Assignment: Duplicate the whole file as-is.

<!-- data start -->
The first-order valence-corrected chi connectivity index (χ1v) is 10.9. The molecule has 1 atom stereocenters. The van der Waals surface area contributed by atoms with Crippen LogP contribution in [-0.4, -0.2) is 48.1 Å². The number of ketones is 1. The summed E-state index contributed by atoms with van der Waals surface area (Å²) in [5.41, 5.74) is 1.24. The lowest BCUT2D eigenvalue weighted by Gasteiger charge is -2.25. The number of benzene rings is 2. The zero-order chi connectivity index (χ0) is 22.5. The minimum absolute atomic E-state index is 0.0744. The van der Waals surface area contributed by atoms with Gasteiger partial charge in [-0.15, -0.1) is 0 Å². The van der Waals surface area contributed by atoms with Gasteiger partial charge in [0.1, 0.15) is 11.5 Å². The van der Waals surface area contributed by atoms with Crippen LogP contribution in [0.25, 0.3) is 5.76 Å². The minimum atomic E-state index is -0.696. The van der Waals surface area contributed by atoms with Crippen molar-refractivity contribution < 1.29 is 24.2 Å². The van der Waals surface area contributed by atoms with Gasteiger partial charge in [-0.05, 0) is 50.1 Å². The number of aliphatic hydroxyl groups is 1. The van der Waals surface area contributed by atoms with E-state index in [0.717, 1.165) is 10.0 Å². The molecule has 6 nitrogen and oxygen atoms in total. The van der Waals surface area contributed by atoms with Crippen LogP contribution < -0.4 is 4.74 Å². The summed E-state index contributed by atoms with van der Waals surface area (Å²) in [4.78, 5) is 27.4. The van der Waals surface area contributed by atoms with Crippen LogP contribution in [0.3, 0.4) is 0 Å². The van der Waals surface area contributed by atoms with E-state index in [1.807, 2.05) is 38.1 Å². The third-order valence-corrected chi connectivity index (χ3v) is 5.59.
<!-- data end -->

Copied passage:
The first-order valence-corrected chi connectivity index (χ1v) is 10.9. The molecule has 1 atom stereocenters. The van der Waals surface area contributed by atoms with Crippen LogP contribution in [-0.4, -0.2) is 48.1 Å². The number of ketones is 1. The summed E-state index contributed by atoms with van der Waals surface area (Å²) in [5.41, 5.74) is 1.24. The lowest BCUT2D eigenvalue weighted by Gasteiger charge is -2.25. The number of benzene rings is 2. The zero-order chi connectivity index (χ0) is 22.5. The minimum absolute atomic E-state index is 0.0744. The van der Waals surface area contributed by atoms with Gasteiger partial charge in [-0.15, -0.1) is 0 Å². The van der Waals surface area contributed by atoms with Gasteiger partial charge in [0.1, 0.15) is 11.5 Å². The van der Waals surface area contributed by atoms with Crippen LogP contribution in [0.25, 0.3) is 5.76 Å². The minimum atomic E-state index is -0.696. The van der Waals surface area contributed by atoms with Crippen molar-refractivity contribution < 1.29 is 24.2 Å². The van der Waals surface area contributed by atoms with Gasteiger partial charge in [-0.05, 0) is 50.1 Å². The number of aliphatic hydroxyl groups is 1. The van der Waals surface area contributed by atoms with E-state index in [0.717, 1.165) is 10.0 Å². The molecule has 6 nitrogen and oxygen atoms in total. The van der Waals surface area contributed by atoms with Crippen LogP contribution < -0.4 is 4.74 Å². The summed E-state index contributed by atoms with van der Waals surface area (Å²) in [4.78, 5) is 27.4. The van der Waals surface area contributed by atoms with Crippen LogP contribution in [0.3, 0.4) is 0 Å². The van der Waals surface area contributed by atoms with E-state index in [1.807, 2.05) is 38.1 Å². The third-order valence-corrected chi connectivity index (χ3v) is 5.59.